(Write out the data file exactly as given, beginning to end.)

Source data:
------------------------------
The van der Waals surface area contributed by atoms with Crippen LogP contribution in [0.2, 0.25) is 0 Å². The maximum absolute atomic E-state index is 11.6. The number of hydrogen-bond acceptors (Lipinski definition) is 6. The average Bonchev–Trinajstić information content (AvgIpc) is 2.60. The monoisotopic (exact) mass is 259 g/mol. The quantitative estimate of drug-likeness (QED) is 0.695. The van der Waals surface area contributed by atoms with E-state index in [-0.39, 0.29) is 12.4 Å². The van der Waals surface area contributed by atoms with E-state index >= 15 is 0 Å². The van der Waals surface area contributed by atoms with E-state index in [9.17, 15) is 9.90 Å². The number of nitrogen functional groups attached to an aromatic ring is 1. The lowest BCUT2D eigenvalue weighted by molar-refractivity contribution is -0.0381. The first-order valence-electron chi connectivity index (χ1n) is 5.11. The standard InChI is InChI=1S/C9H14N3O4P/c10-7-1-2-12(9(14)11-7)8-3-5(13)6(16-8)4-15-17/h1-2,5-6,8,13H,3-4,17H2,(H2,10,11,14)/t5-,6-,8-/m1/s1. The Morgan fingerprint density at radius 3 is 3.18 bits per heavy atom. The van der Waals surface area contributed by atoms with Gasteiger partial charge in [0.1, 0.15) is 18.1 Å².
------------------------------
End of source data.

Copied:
The van der Waals surface area contributed by atoms with Crippen LogP contribution in [0.2, 0.25) is 0 Å². The maximum absolute atomic E-state index is 11.6. The number of hydrogen-bond acceptors (Lipinski definition) is 6. The average Bonchev–Trinajstić information content (AvgIpc) is 2.60. The monoisotopic (exact) mass is 259 g/mol. The quantitative estimate of drug-likeness (QED) is 0.695. The van der Waals surface area contributed by atoms with E-state index in [-0.39, 0.29) is 12.4 Å². The van der Waals surface area contributed by atoms with E-state index >= 15 is 0 Å². The van der Waals surface area contributed by atoms with E-state index in [9.17, 15) is 9.90 Å². The number of nitrogen functional groups attached to an aromatic ring is 1. The lowest BCUT2D eigenvalue weighted by molar-refractivity contribution is -0.0381. The first-order valence-electron chi connectivity index (χ1n) is 5.11. The standard InChI is InChI=1S/C9H14N3O4P/c10-7-1-2-12(9(14)11-7)8-3-5(13)6(16-8)4-15-17/h1-2,5-6,8,13H,3-4,17H2,(H2,10,11,14)/t5-,6-,8-/m1/s1. The Morgan fingerprint density at radius 3 is 3.18 bits per heavy atom. The van der Waals surface area contributed by atoms with Gasteiger partial charge in [0.1, 0.15) is 18.1 Å².